As for the new directions in virotherapy and immunotherapy, Fong and Chung agree that these fields offer new hope through cancer treatment that is tailored to each individual patient’s genetic profile, and is specific to their type of cancer.
“We are seeing the immune system developing memory, which then reactivates to kill future cancer cells,” Chung said, referring to the ongoing positive response in patients successfully treated with immunotherapy. “We still have a lot to learn about the immune system and how to harness the power, but this is an exciting start.”
3. How will this improve the patient experience or patient outcomes?
Unlike chemotherapy, which kills all growing cells within the human body, virotherapy uses a modified virus that attacks only cancer cells and spares healthy cells, Fong said.
“We are making viruses that are cancer killers,” Fong said. “We are arming them with things we know don’t hurt the human being.”
Immunotherapy, which enlists each patient’s own immune system to fight cancer, will achieve the same goals – killing cancer cells without harming healthy cells, Fong and Chung said.
4. What research progress do you expect in 2016?
“We have a number of viral therapy trials coming to maturity that we will be reporting on in the next six to 12 months,” Fong said. “We are exploring the idea that you inject a virus into a patient, that virus finds the cancer cell, and then infects and kills it.”
By using viral vectors, Fong foresees therapies such as sending a specialized protein to shut down the growth of blood vessels within a tumor, which starves it to death. Another avenue of study is the use of a specialized protein that is toxic to the cancer cell and kills it, but causes no harm to healthy cells.
5. Overall, where is the field of liver cancer treatment and research moving?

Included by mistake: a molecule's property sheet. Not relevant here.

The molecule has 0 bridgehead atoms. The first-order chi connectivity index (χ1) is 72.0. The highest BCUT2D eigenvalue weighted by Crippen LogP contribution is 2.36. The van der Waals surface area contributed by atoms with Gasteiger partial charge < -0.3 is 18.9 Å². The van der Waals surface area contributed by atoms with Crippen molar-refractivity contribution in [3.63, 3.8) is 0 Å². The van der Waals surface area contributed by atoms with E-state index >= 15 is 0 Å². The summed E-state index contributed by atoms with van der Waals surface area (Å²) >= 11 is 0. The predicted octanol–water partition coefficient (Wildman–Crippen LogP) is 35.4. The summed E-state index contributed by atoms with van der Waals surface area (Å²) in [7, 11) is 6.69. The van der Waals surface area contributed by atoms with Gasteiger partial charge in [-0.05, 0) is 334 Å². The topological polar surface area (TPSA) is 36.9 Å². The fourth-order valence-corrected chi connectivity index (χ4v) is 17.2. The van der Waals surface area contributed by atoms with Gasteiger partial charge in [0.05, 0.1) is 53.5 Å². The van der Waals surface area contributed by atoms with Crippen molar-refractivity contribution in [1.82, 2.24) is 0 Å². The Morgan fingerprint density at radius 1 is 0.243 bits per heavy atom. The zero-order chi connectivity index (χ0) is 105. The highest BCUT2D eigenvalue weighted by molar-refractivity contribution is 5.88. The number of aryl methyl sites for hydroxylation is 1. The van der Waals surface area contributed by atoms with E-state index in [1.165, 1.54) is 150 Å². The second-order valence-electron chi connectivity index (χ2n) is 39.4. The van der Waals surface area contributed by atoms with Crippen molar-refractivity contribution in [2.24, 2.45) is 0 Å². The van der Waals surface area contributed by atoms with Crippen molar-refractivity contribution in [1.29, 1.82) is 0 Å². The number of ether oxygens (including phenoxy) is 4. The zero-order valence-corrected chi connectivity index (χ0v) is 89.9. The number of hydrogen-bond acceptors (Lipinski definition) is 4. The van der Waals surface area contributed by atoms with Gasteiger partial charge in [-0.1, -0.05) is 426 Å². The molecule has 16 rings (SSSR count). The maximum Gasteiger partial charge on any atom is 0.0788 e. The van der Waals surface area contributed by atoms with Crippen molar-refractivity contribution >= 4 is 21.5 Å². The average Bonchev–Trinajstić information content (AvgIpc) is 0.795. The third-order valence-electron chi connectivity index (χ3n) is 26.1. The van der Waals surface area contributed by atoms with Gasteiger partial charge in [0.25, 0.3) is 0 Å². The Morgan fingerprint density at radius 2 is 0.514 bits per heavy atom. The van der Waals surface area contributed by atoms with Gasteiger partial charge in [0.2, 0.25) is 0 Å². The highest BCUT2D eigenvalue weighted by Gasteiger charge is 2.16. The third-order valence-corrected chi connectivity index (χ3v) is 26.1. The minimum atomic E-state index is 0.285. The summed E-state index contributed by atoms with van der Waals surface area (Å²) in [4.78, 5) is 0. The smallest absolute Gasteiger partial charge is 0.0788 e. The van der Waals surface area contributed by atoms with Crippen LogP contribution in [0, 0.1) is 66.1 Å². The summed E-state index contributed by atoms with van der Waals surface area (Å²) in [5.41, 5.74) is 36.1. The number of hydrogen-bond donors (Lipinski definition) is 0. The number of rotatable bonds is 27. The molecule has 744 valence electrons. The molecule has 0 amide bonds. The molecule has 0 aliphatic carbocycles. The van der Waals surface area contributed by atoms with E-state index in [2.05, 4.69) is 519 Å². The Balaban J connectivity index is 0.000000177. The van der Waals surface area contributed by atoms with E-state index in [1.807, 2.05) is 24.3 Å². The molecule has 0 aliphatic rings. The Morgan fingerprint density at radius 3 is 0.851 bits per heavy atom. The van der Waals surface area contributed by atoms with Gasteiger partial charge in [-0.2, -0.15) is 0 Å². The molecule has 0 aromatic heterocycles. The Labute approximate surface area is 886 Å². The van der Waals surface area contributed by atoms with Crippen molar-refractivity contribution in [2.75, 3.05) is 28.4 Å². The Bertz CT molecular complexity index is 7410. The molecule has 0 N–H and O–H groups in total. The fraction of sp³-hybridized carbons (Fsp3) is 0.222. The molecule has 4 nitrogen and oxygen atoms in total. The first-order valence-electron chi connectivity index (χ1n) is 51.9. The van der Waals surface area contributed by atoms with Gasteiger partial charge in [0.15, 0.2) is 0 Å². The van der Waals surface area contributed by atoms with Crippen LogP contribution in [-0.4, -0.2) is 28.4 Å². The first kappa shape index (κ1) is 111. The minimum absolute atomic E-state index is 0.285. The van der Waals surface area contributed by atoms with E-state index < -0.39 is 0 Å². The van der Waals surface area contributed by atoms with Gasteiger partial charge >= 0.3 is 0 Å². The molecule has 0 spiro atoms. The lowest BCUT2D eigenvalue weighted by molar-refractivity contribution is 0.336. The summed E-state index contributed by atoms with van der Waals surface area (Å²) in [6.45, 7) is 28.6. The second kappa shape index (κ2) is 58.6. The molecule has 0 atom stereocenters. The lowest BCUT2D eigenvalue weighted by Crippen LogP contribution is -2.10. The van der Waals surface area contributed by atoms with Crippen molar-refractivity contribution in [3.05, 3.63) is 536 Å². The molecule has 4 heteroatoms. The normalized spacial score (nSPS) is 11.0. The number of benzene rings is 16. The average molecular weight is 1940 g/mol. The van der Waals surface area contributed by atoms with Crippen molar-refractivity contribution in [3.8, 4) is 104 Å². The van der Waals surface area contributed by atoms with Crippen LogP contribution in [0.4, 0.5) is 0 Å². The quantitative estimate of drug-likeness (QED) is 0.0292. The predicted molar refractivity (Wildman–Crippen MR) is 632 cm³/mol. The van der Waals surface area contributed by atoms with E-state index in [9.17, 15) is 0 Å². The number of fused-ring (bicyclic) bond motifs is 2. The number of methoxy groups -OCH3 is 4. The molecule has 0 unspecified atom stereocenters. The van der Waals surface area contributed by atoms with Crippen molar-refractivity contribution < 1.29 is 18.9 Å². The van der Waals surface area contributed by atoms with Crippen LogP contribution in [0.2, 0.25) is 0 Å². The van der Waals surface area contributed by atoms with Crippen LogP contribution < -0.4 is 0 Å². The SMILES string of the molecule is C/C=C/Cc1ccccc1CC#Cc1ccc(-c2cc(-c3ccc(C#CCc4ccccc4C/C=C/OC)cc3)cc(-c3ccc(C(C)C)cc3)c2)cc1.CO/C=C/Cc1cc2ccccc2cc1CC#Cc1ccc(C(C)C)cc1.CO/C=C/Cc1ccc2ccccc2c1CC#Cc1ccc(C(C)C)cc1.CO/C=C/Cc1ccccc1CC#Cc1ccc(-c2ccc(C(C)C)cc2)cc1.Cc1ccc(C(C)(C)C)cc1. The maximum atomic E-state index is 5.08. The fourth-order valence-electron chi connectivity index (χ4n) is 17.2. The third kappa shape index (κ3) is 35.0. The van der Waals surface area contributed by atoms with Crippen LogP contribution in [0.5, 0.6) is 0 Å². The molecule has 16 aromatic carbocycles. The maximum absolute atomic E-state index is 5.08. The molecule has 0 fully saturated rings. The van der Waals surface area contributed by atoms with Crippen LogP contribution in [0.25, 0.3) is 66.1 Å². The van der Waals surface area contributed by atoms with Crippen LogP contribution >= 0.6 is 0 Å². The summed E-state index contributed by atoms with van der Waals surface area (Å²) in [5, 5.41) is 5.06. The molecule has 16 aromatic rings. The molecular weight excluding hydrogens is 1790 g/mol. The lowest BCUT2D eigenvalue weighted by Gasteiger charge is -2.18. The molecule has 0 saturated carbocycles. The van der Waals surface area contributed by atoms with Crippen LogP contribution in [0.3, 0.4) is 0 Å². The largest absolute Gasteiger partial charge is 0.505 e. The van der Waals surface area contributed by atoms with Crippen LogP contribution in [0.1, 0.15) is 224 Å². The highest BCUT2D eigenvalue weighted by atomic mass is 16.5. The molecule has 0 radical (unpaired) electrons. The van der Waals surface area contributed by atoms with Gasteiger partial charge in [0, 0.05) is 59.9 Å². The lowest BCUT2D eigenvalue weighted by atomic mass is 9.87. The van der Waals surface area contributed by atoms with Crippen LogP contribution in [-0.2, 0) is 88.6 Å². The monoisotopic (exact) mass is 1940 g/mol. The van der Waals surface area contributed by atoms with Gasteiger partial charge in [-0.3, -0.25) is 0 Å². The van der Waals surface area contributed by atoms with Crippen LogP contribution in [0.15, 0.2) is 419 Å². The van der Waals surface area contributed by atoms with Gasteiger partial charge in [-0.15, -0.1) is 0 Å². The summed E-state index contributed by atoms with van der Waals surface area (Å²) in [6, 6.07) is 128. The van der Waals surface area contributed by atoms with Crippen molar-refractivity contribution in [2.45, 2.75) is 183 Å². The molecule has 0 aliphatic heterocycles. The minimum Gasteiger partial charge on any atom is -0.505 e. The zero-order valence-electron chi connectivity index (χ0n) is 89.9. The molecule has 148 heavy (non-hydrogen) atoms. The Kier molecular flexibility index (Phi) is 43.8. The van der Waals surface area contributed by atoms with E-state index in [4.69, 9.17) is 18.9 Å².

In addition to the fields of viral therapy and immunotherapy, researchers are working on methods of early detection, which is crucial to successful treatment of liver cancer, Fong said.
“Several new blood tests are being studied to see if they can detect liver cancer earlier than using by using AFP and ultrasound,” Fong said. A high blood level of AFP, or alpha-fetoprotein, is often present in people with liver cancer.
“One new test that is promising is called DKK1,” Fong said.
The new test measures blood levels of a biomarker known as Dickkopf-1, or DKK1. It has shown good results in identifying the most common type of liver cancer, known as hepatocellular carcinoma (HCC).
In HCC, which is linked to chronic liver disease, AFP levels may not become detectably high until a patient’s cancer has advanced. The DKK1 test, however, has shown promise in detecting liver cancer in its earlier stage, when it is more treatable, Fong said.
A study into the effect of the immunotherapy drug Opdivo (nivolumab) in HCC has yielded encouraging results that merit further investigation, Chung said.
“Researchers reported a response rate of 19 percent, which is much better than the 2 percent response rate with the FDA-approved drug sorafenib (Nexavar),” Chung said. “The side effect profile was much better as well, which gives hope to patients of having an improved quality of life while fighting the cancer.”